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Tiny New York Town Wins Landmark Case to Uphold Fracking Ban
Posted By Beth Buczynski On May 9, 2013 @ 1:46 pm In News,Politics,Water Issues | 1 Comment
As of 2012, 2.5 million oil and gas wells have been drilled worldwide using the hydraulic fracturing  method, and more than 1 million of them are located in the United States. The result of this trend has been devastating to human health and the environment. With natural gas companies pouring millions of dollars into political and PR campaigns, slowing it down has been difficult. But as one tiny town in New York demonstrated, it’s not impossible. Dryden, New York, recently won  a court case to prevent the fracking industry from destroying its air and water , an encouraging development for cities and states fighting similar battles.
Hydraulic fracturing, or fracking, isn’t a new technique for extracting natural gas  from the ground. What’s new is the voraciousness with which the natural gas industry has embraced it. As of 2010, it was estimated that 60 percent of all new oil and gas wells worldwide were being hydraulically fractured.
Tucked away in in New York’s Finger Lakes region, Dryden is a rural town with a population of just 14,500. In its entirety, the town takes up only 94 square miles. When it comes to fighting the overwhelming influence of the natural gas industry, Dryden seems an unlikely candidate. Despite its tiny size and sleepy nature, the residents have proven Margaret Mead’s assertion that “a small group of thoughtful, committed citizens can change the world.”
In 2008, new information about the dangers of fracking prompted New York to impose a statewide moratorium on fracking. Not entirely confident that government officials would arrive at the correct conclusion, many small towns throughout the state decided to take matters into their own hands. In August 2011, the citizens of Dryden united against the practice and became one of the first towns in New York to ban fracking .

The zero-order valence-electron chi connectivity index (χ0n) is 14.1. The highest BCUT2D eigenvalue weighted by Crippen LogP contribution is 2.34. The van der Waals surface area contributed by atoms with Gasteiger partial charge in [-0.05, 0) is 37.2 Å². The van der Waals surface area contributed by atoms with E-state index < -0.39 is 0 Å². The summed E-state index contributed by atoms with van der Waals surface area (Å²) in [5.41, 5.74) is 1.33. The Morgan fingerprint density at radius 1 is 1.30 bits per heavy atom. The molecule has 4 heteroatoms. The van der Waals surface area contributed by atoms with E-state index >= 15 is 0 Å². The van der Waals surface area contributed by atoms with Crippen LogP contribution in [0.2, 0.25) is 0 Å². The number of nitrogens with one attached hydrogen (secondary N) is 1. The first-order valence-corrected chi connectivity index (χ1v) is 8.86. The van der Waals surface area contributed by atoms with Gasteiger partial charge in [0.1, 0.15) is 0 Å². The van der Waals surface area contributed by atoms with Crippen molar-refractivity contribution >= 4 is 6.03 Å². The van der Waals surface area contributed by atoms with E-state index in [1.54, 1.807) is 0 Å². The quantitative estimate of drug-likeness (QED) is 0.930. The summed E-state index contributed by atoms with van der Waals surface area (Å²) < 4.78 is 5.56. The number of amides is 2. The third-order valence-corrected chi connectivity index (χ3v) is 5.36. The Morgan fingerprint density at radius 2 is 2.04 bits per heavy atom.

You’d think that a town of less than 15,000 would hardly be a blip on Big Gas’ radar, but the fracking industry could see what an important precedent had been set. They promptly filed a lawsuit against the town, thrusting Dryden into a national debate and legal battle that would last for years.
Last week, after a spending a year and a half in court fighting to protect its ban, Dryden became the first town in the state to prevail over the gas industry, reports Mother Jones . “Last Thursday, the four judges on for the appellate court in New York’s Third Judicial Department unanimously agreed  that state law ‘does not preempt, either expressly or impliedly, a municipality’s power to enact a local zoning ordinance banning all activities related to the exploration for, and the production or storage of, natural gas and petroleum within its borders,’” writes Kate Sheppard.
This ruling is of immense importance to places like Colorado, Ohio, California, and other states where the gas industry and allied politicians have basically told residents they have no right to refuse fracking lease offers. We salute you Dryden, and hope that your story of victory will soon become just one of many.
via Mother Jones 
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URL to article: http://inhabitat.com/tiny-new-york-town-wins-landmark-case-to-uphold-fracking-ban/
URLs in this post:
 Image: http://inhabitat.com/wp-content/blogs.dir/1/files/2013/05/town-of-dryden-fought-fracking-and-won-1.jpg
 hydraulic fracturing: http://inhabitat.com/tag/fracking/
 recently won: http://www.motherjones.com/environment/2013/05/dryden-new-york-fracking-ban-lawsuit
 destroying its air and water: http://inhabitat.com/study-shows-air-emissions-from-fracking-sites-could-cause-health-problems/
 Image: http://inhabitat.com/wp-content/blogs.dir/1/files/2013/05/Dryden-Wins-Fracking-Ban-2-537x392.jpg
 natural gas: http://inhabitat.com/new-study-shows-natural-gas-is-a-bridge-fuel-to-nowhere/
 became one of the first towns in New York to ban fracking: http://inhabitat.com/nyc/new-york-town-wins-the-legal-right-to-ban-hydrofracking-for-natural-gas/
 unanimously agreed: http://earthjustice.org/sites/default/files/Dryden-Decision.pdf
 Dougtone: http://www.flickr.com/photos/dougtone/4369026719/sizes/z/in/photostream/
 Marcellus Protest: http://www.flickr.com/photos/marcellusprotest/5143541849/sizes/z/in/photostream/
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